Adolescent–parent conflict (APC) is a communication challenge that often arises at the time of change and is the result of differences between adolescents and parents respecting their perceptions, expectations, and understanding of the world.[1],[5] Previous studies reported that the level of APC was moderate in Shiraz, Iran,[6] the United States,[7] and Nigeria,[8] and high in Zahedan, Iran.[9] The difference among these studies respecting APC level may be due to the level of parents' restrictions and strictness.[10] APC is acceptable to some extent. However, frequent, severe, and prolonged APC can be associated with many different destructive consequences such as substance and alcohol abuse,[11] academic failure,[3] running away from home,[5] suicide,[12] depression,[13] aggression, high-risk behaviors,[12] and delinquency.[14] Therefore, psychiatric nurses, midwives, and mental health specialists need to employ primary and secondary prevention measures to reduce APC.

Many strategies have been developed and used to manage APC. Examples of these strategies are communication enhancement,[15] psychological empowerment of mothers,[10] reality therapy,[16] problem-solving training, and anger management.[9] However, some of these strategies are costly or time-consuming, need the great engagement of parents and families, and may lead to more APC.

Positive thinking (PT) education is a strategy with potentially positive effects on APC. PT is optimistic toward the world, human being, and self-18. Education of PT skills can strengthen interpersonal relationships, promote positive emotions, cognition, perception, and behaviors, and improve well-being.[17] There are limited studies into the effects of PT on APC. Moreover, the results of the existing studies in this area are contradictory.[16],[18],[19],[20],[21],[22] For example, some studies reported that PT education for parents significantly improved the behaviors of both parents and children.[19],[22] However, some studies found that PT interventions were not effective in reducing violence and behavioral problems among adolescents.[20],[21]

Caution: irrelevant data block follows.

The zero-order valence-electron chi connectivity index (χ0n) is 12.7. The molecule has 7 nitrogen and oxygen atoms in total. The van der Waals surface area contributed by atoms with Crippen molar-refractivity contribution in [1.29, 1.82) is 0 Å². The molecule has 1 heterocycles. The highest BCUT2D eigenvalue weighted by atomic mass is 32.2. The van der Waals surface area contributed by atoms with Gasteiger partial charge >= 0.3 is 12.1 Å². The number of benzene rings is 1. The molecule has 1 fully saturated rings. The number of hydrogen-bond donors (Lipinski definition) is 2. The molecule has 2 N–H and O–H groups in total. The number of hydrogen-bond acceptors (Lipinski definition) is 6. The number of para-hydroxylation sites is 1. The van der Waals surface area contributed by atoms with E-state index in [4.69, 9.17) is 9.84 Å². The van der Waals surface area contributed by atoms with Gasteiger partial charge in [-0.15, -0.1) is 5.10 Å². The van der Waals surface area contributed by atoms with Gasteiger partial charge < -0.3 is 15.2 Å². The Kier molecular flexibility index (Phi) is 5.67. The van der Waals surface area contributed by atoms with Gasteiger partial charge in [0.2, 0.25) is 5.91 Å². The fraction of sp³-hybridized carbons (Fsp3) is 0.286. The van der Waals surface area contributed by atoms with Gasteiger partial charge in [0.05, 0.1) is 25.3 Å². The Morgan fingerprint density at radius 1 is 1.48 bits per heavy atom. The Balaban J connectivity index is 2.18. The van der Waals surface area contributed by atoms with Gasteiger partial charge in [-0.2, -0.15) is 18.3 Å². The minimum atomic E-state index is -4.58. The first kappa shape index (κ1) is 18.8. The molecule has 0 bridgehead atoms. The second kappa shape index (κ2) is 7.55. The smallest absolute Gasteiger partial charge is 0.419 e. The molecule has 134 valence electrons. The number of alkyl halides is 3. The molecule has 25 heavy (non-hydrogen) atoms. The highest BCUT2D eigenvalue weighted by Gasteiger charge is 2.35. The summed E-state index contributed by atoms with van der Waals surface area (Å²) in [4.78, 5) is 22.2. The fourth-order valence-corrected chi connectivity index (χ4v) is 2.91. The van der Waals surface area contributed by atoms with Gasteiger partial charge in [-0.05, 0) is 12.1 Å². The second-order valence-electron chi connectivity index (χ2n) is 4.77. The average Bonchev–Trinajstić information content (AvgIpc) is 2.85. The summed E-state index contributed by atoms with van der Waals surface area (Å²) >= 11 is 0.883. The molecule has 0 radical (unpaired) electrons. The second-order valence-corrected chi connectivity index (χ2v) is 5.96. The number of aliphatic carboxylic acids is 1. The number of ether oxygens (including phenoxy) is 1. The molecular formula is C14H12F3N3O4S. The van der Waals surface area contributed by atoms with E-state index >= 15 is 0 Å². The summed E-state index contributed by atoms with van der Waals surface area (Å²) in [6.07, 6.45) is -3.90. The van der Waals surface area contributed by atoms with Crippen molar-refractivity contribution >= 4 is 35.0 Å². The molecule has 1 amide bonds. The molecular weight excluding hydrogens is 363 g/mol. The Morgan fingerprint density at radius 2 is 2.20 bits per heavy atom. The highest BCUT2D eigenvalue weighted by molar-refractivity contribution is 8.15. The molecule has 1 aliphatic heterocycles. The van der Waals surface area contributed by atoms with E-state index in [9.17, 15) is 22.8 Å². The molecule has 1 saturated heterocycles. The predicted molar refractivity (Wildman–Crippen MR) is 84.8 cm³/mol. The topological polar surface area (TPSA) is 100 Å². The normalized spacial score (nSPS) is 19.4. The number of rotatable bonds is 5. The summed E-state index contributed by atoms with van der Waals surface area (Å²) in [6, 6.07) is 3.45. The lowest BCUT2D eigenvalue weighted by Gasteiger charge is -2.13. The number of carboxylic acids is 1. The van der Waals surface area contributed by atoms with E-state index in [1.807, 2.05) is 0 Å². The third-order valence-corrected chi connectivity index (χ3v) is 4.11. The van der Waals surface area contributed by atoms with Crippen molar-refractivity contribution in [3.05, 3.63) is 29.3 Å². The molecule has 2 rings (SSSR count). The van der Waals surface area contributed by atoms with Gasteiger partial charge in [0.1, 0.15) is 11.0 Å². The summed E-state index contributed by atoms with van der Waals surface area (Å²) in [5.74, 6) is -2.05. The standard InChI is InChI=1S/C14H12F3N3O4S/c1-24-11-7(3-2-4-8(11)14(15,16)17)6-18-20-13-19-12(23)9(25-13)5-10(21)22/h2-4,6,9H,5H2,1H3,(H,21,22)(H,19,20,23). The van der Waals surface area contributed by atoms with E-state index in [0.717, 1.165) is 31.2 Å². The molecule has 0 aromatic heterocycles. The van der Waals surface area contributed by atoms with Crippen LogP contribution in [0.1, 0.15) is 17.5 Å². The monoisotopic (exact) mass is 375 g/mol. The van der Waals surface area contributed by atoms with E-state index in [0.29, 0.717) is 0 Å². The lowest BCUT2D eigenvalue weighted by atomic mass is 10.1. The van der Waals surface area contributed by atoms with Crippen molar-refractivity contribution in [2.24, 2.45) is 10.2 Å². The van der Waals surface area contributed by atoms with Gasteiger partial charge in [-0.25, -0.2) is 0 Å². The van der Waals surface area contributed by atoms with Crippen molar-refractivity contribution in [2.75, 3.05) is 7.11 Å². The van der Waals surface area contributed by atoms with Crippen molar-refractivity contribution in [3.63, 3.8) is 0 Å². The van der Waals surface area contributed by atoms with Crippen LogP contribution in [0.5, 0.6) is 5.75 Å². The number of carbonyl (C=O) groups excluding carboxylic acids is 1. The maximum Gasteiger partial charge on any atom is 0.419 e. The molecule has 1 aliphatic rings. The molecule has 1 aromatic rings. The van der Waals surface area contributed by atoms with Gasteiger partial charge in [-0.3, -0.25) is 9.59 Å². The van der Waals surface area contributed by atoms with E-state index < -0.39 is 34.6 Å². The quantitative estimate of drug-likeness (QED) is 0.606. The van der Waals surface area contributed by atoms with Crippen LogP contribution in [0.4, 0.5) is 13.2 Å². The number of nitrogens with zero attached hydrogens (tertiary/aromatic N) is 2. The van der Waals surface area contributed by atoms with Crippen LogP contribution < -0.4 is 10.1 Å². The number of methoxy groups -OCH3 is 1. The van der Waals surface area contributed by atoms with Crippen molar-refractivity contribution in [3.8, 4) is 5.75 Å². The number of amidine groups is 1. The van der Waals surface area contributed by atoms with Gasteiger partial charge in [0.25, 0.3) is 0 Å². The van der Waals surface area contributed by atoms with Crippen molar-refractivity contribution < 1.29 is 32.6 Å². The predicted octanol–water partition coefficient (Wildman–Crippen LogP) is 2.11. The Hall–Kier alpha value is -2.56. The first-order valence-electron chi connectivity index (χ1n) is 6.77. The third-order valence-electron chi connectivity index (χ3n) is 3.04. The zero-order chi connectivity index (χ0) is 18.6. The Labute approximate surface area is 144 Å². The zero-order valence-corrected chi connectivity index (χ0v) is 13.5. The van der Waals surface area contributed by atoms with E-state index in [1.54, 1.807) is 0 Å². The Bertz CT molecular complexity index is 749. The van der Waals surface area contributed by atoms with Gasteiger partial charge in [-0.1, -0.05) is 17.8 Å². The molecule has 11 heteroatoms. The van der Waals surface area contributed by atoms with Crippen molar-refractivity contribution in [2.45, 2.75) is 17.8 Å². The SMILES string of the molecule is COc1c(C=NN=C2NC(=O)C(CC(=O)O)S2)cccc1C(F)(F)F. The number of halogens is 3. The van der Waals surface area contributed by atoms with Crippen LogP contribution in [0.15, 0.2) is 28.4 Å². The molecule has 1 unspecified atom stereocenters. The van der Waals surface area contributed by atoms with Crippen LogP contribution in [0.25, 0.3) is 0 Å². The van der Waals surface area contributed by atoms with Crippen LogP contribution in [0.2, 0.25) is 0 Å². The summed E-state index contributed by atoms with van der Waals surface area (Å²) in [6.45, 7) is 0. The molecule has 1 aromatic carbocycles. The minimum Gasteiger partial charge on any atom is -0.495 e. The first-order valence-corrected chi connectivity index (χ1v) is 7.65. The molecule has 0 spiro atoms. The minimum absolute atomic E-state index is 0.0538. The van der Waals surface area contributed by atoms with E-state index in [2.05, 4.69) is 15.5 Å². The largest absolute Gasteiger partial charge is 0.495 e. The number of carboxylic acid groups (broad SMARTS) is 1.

The paucity of studies into the effects of PT interventions on APC and their contradictory results highlight the importance of further studies in this area. Moreover, most previous interventional studies in this area were conducted on parents.

Objectives

The aim of this study was to evaluate the effects of PT education for adolescent girls on their conflicts with their mothers.


  Methods Top


Design, setting, and participants

This randomized controlled trial was conducted from November 2019 to March 2020 using a parallel design. The study population consisted of 12–16-year-old adolescents in high schools of Kashan, Iran. Participants were 48 eligible adolescent girls conveniently selected from Dehkhoda and Al-Zahra high schools, Kashan, Iran. Eligibility criteria were no self-report history of known mental illness, no physical disability, residence in Kashan, Iran, Iranian nationality, conflict with mother determined through a score of 184–368 for the conflict frequency aspects of the APC questionnaire (APCQ),[23] and living with parents. Exclusion criteria were voluntary withdrawal from the study, experience of stressful life events (such as significant loss, affliction by serious disease, or acute emotional or academic problems), and absence from at least two sessions of the study intervention. Participants were randomly allocated to a control and an intervention group through block randomization with a block size of four or eight. Six blocks with the size of four and three blocks with the size of eight were defined using the www.sealedenvelope.com website and were used to allocate participants to the groups.